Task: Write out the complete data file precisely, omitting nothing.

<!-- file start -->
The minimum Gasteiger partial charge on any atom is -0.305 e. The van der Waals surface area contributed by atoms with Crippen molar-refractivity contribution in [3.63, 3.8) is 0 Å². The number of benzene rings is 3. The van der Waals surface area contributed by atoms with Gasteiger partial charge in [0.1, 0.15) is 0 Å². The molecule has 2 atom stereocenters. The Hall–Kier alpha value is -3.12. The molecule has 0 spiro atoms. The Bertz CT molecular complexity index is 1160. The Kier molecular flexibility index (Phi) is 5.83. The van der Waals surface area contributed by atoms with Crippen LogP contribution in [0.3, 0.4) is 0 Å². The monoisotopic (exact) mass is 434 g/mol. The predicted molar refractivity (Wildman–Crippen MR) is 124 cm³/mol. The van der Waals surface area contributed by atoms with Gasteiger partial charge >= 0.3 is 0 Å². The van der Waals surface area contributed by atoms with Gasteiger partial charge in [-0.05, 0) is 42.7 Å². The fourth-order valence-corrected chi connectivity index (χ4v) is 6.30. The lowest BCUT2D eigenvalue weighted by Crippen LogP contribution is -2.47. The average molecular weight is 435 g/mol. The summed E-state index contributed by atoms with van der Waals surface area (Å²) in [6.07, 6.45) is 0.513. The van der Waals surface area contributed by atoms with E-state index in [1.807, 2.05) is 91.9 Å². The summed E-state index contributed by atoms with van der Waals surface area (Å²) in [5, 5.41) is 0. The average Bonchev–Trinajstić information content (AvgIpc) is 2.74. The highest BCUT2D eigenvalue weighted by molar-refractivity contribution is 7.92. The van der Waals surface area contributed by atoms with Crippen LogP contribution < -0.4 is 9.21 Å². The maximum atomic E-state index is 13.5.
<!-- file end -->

The minimum Gasteiger partial charge on any atom is -0.305 e. The van der Waals surface area contributed by atoms with Crippen molar-refractivity contribution in [3.63, 3.8) is 0 Å². The number of benzene rings is 3. The van der Waals surface area contributed by atoms with Gasteiger partial charge in [0.1, 0.15) is 0 Å². The molecule has 2 atom stereocenters. The Hall–Kier alpha value is -3.12. The molecule has 0 spiro atoms. The Bertz CT molecular complexity index is 1160. The Kier molecular flexibility index (Phi) is 5.83. The van der Waals surface area contributed by atoms with Crippen LogP contribution in [0.3, 0.4) is 0 Å². The monoisotopic (exact) mass is 434 g/mol. The predicted molar refractivity (Wildman–Crippen MR) is 124 cm³/mol. The van der Waals surface area contributed by atoms with Gasteiger partial charge >= 0.3 is 0 Å². The van der Waals surface area contributed by atoms with Gasteiger partial charge in [-0.05, 0) is 42.7 Å². The fourth-order valence-corrected chi connectivity index (χ4v) is 6.30. The lowest BCUT2D eigenvalue weighted by Crippen LogP contribution is -2.47. The average molecular weight is 435 g/mol. The summed E-state index contributed by atoms with van der Waals surface area (Å²) in [6.07, 6.45) is 0.513. The van der Waals surface area contributed by atoms with E-state index in [1.807, 2.05) is 91.9 Å². The summed E-state index contributed by atoms with van der Waals surface area (Å²) in [5, 5.41) is 0. The average Bonchev–Trinajstić information content (AvgIpc) is 2.74. The highest BCUT2D eigenvalue weighted by molar-refractivity contribution is 7.92. The van der Waals surface area contributed by atoms with Crippen LogP contribution < -0.4 is 9.21 Å². The maximum atomic E-state index is 13.5.